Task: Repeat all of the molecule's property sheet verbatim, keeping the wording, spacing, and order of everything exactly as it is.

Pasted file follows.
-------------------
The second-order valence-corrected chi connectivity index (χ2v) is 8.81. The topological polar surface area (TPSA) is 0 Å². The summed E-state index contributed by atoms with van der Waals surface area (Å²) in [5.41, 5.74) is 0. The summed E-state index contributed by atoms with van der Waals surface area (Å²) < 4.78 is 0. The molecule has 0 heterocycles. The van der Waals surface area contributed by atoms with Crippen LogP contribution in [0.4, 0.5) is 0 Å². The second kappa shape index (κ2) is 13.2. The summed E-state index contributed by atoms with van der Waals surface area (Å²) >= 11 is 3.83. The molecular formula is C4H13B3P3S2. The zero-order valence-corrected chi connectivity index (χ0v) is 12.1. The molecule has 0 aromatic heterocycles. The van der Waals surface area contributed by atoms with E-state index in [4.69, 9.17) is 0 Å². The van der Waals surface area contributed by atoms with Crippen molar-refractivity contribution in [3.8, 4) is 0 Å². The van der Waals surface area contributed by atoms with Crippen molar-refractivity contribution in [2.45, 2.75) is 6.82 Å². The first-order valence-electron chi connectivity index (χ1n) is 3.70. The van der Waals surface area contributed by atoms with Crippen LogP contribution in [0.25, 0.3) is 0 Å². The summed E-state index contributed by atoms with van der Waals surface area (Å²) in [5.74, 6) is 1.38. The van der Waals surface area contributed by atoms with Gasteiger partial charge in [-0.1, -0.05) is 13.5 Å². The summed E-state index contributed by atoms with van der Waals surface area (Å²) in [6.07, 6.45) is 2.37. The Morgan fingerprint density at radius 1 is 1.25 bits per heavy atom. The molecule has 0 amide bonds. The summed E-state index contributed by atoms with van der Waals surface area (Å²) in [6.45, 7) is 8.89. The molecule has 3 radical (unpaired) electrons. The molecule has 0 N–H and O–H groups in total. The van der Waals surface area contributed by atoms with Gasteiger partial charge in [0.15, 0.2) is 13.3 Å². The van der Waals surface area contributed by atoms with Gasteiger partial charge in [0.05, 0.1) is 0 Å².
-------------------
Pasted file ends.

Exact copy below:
The second-order valence-corrected chi connectivity index (χ2v) is 8.81. The topological polar surface area (TPSA) is 0 Å². The summed E-state index contributed by atoms with van der Waals surface area (Å²) in [5.41, 5.74) is 0. The summed E-state index contributed by atoms with van der Waals surface area (Å²) < 4.78 is 0. The molecule has 0 heterocycles. The van der Waals surface area contributed by atoms with Crippen LogP contribution in [0.4, 0.5) is 0 Å². The second kappa shape index (κ2) is 13.2. The summed E-state index contributed by atoms with van der Waals surface area (Å²) >= 11 is 3.83. The molecular formula is C4H13B3P3S2. The zero-order valence-corrected chi connectivity index (χ0v) is 12.1. The molecule has 0 aromatic heterocycles. The van der Waals surface area contributed by atoms with E-state index in [4.69, 9.17) is 0 Å². The van der Waals surface area contributed by atoms with Crippen molar-refractivity contribution in [3.8, 4) is 0 Å². The van der Waals surface area contributed by atoms with Crippen molar-refractivity contribution in [2.45, 2.75) is 6.82 Å². The first-order valence-electron chi connectivity index (χ1n) is 3.70. The van der Waals surface area contributed by atoms with Crippen LogP contribution in [0.25, 0.3) is 0 Å². The summed E-state index contributed by atoms with van der Waals surface area (Å²) in [5.74, 6) is 1.38. The van der Waals surface area contributed by atoms with Gasteiger partial charge in [-0.1, -0.05) is 13.5 Å². The summed E-state index contributed by atoms with van der Waals surface area (Å²) in [6.07, 6.45) is 2.37. The Morgan fingerprint density at radius 1 is 1.25 bits per heavy atom. The molecule has 0 amide bonds. The summed E-state index contributed by atoms with van der Waals surface area (Å²) in [6.45, 7) is 8.89. The molecule has 3 radical (unpaired) electrons. The molecule has 0 N–H and O–H groups in total. The van der Waals surface area contributed by atoms with Gasteiger partial charge in [0.15, 0.2) is 13.3 Å². The van der Waals surface area contributed by atoms with Gasteiger partial charge in [0.05, 0.1) is 0 Å².